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When we think of phishing, most of us imagine a conventional phishing attack that begins with a legitimate-looking email. It might appear to come from an e-commerce site with which you happen to do business. “We’ve lost your credit card number. Please follow the link to re-enter it,” the email says. But the link leads to a malicious site where you enter your credit card number, press submit, and you have just been phished by hoody-clad hackers.
Even more likely in modern phishing attacks, the email may trick you into giving up your digital identity—for example your Gmail account. Many legitimate sites give you the option to log in using social login. What’s to stop a criminal site from asking for your credentials in the same way? The answer: nothing. (Best to be sure that you only use social login on sites that you’re sure you can trust.)
Not every phishing attack starts with a spam email, though. Wi-Fi phishing is analogous to conventional phishing, and the stakes are just as high—or even higher. To understand how this works, let’s begin at the beginning.
Rogue access points and evil twins
A rogue access point is an AP that someone has installed on the network without the approval of IT. It could represent something innocently misguided, like a user trying to extend Wi-Fi range. (Users should contact IT teams for that.) Or a rogue AP could be set up with malicious intent.
An “evil twin” access point is a special variety of rogue access point that attackers can use for nefarious purposes. Every evil twin is a rogue, but not every rogue is an evil twin. The evil twin impersonates a legitimate access point and helps attackers compromise your network. As with many cyber-attacks, user behavior makes this possible.
Attackers can force users off the access point and trick them into associating with the evil twin. This is how a Wi-Fi phishing attack starts. The evil twin can ask them to enter the pre-shared key into a fake login portal. To be clear, the user enters the actual credential into a fake portal. This does not seem unusual to users, because they have probably experienced having to re-enter credentials for network access before. In this scenario, doing so means handing over the Wi-Fi password or user credentials to the attacker, who can then use it to gain access to your network.
Where Wi-Fi phishing meets digital identity
Attackers can easily use the same technique to compromise digital identity within any IT environment. Suppose that the attacker asks your end users to enter their enterprise single sign-on credentials to regain access to the network. As an IT professional, you probably wouldn’t fall for that, but some of your users might. The more users you have, the more likely someone will fall victim.
Once the user has handed over his or her credentials, a world of opportunities opens for the hackers. Organizations typically leverage cloud-based file synch and share services. Customer relationship management (CRM) systems live in the cloud. Enterprise SSO platforms allow users—or hackers that have compromised their credentials—to access both. So, what began with a Wi-Fi hack can easily end in a massive data breach.
This scenario can play out even with a garden-variety rogue that is not an evil twin. The AP doesn’t have to be impersonating a legitimate access point to get a user to compromise his or her digital identity. Have you ever wondered whether Wi-Fi sources in public locations are legitimate? This vendor video shows how attackers can compromise digital identities when they target unsuspecting users (in this case members of the U.K. Parliament—incidentally using a VPN service when accessing unsecured public Wi-Fi is a good tip). The same thing can happen in an enterprise environment when users connect to a malicious rogue AP, only the identity compromised might imperil your confidential data.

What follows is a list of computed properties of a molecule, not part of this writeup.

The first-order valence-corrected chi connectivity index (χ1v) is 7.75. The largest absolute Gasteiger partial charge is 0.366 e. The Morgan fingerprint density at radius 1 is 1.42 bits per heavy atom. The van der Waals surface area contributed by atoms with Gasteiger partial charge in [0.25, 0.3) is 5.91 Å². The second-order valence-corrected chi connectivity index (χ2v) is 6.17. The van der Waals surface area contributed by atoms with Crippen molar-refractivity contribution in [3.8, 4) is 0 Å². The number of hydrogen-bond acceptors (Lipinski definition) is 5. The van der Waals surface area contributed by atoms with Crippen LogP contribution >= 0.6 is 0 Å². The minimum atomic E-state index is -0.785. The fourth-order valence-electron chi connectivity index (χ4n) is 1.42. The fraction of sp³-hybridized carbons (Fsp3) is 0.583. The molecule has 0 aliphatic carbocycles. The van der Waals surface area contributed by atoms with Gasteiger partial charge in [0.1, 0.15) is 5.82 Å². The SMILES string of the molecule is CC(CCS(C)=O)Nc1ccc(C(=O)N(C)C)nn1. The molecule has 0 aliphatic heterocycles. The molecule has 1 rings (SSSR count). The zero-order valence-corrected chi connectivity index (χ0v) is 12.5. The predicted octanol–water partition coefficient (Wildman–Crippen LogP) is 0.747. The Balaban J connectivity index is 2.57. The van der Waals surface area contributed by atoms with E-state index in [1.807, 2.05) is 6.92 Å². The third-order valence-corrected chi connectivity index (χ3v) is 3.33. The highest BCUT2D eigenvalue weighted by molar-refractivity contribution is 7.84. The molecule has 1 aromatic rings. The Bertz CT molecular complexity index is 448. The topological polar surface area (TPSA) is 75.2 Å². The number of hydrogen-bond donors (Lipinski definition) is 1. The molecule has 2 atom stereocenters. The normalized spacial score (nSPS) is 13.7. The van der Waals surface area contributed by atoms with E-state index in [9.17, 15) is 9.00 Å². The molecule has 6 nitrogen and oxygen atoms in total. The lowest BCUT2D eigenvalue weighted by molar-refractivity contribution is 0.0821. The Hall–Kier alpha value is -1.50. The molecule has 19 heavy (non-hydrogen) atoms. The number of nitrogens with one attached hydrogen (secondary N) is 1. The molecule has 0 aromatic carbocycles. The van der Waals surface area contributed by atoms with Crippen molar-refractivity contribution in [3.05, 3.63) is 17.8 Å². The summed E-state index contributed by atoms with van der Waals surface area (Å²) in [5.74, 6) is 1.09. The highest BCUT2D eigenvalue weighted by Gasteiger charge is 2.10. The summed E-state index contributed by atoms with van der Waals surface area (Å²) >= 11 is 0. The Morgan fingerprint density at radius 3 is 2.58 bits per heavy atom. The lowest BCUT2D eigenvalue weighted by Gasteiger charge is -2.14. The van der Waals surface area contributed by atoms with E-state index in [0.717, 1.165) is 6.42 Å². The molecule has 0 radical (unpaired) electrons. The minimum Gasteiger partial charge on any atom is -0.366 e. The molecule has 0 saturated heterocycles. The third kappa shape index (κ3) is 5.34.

How can you combat Wi-Fi phishing, evil twins
and other rogue APs?
Fortunately, you can take steps to protect your users and data from these scenarios. Your first line of defense against rogue access points is the wireless intrusion detection and prevention capability provided as part of your wireless LAN.
You can also take steps to avoid SSID proliferation, which will make it easier to spot rogues in your environment. Many IT environments become cluttered with SSIDs as IT teams use this as a mechanism to provide differential levels of access to different users and groups of users. Best practice: don’t do this. Employ a system for centrally defining and managing policies for network access.
By taking steps to make sure that users can authenticate reliably and seamlessly to a legitimate source of connectivity, you can also make it less likely that they will seek out a malicious access point, should one be within range. Digital certificates as the basis for network authentication can help here. A certificate on the device can also protect against devices connecting to evil twin APs, should a sophisticated attacker try and spoof a legitimate AP. Ruckus Cloudpath Enrollment System is a great way to roll out digital certificates for your users. It also addresses the security shortcomings of default methods of authentication that you may be using now.
If there is no PSK to divulge, there is also no risk that your users will divulge it. A secure onboarding and authentication approach based upon digital certificates obviates the need for conventional PSKs as a mechanism for network access. You can also use dynamic pre-shared keys, which are unique to each user, for guest access. Guests typically get internet access only, with no access to sensitive internal resources.
Last, but not least, user education is always a key to avoiding any kind of attack on your network, users and data. Take measures to educate stakeholders to be careful about what Wi-Fi sources they connect to and what information they enter when they do.